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Re: (TFT) Ogre PC -- no clerics in TFT


I've explained to them about the "clerical" situation in TFT. It hasn't been a problem because TFT isn't replacing their regular rules. I'm sort of glad that there is no cleric like "class" ala D&D in TFT. I think that it cheapens and distorts religion. Magic is an if/then proposition. If I do this, then magic happens. That's not religion. Religion rests on faith and devotion in spite of the fact that the "if/then" isn't usually present for the adherant to hold onto. Even turning undead appeas as magic in D&D. I recall the movie "Salem's Lot" where the priest thrusts a crucifix in the vampire's face expecting the vampire to reel in fear from the image. The vampire instead grabs it and crushes it while James Mason smiles and admonishes the priest that such things require faith, implying that the priest was wanting in the area- very creepy scene.

The TFT cleric requires a good deal of role-playing. I think there is some room for the supernatural, but how that plays out is really an experience shared between the DM and the player. All the warnings about balance should be considered.


----- Original Message ----- From: "Christopher Fuhrman" <fuhrman8or@yahoo.com>
To: <tft@brainiac.com>
Sent: Tuesday, November 14, 2006 10:40 PM
Subject: Re: (TFT) Ogre PC -- no clerics in TFT


Sorry to hear things went so badly. My feeling is that your
experience is a symptom of a bigger problem for those who are
traditional D&D-ers trying out TFT: there's no real (dramatic)
good/evil forces per se in TFT, as in traditional D&D. That takes out
part of the fun (?) of playing a cleric.

That review I mentioned in another earlier thread also spoke of the
lack of Cleric support and how it was a let-down for some players.

"The lack of clerical magic distinct from wizardly magic also turned
off some people. There are people out there who like to play clerics
(Trust me! It's true!) You could play a cleric in TFT, but the rules
sort of suggested that all religions were frauds. It could have been
easily fixed: just give those with the Priest talent the ability to
bless holy water and allow holy water to act like a one-shot power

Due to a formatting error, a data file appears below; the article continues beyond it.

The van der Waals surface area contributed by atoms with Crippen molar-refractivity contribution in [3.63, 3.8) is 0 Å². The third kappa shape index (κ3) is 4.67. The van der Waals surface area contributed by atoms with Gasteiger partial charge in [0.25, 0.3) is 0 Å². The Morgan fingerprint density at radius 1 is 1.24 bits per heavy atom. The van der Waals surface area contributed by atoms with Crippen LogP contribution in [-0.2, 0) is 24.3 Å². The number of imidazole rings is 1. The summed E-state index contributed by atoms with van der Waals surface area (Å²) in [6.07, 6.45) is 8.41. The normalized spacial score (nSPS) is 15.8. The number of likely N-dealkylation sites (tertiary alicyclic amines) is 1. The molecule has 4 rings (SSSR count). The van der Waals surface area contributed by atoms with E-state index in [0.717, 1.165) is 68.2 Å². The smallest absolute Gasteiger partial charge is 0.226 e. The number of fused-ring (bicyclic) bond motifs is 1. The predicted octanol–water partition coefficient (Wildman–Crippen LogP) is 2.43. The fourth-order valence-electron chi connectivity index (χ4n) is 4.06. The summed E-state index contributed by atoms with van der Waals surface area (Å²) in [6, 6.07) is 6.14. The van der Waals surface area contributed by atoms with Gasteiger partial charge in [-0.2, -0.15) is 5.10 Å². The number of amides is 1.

stone to charge spells."

It's true that ITL states in various places that priestly talents are
at the discretion of the GM. At the end of the "Religion" section on
page 31, it says: "In fact, the GM may wish to keep players in the
dark about whether priests are really getting any advantage at all!
That will test their faith."

I'm not sure a holy water charge would solve the problem, as
suggested above. Again, it could be the discretion of a GM to allow
it, provided the power came from a deity and not the priests ST as
per the Strength Battery item discussed in AW.

Traditional D&D (Hollywood?) clerics heal, turn undead and bless
parties (supposedly the blessings come from a deity). Deities and
their powers are left up to the discretion of the GM in TFT, whereas
it's a core aspect of D&D (and to some, part of the allure, because
of the classic good-vs-evil stories).

As for undead, in TFT there are ghosts, wights, zombies and maybe
vampires (which are technically diseased beings in TFT). There is no
ambiguous "evil" force that is really driving these things -
ghosts/wights/etc. can be good or evil, depending on the situation.
They're driven by some un-resolved thing: "A ghost is most likely to
appear because someone was killed while in the grip of some emotion
so strong that they simply refused to leave this life."

Zombies cost a wizard (evil or good) ST to make and maintain. Even
Vampires aren't very true to Hollywood in TFT (p.55, ITL): "It is
widely believed that vampires are repelled by garlic and holy
objects. A vampire with IQ 14 or better will not believe these
superstitions, and will not be affected by them. Daylight is not
fatal to vampires - but they don't like it. A vampire has DX 4 by
daylight, and cannot fly at all by daylight."

If you want to turn a zombie or vampire in TFT, you use an Avert
spell. To get rid of a ghost, you have to satisfy its reason for not
leaving this life. Less romantic perhaps, but more detailed and
possibly more interesting.
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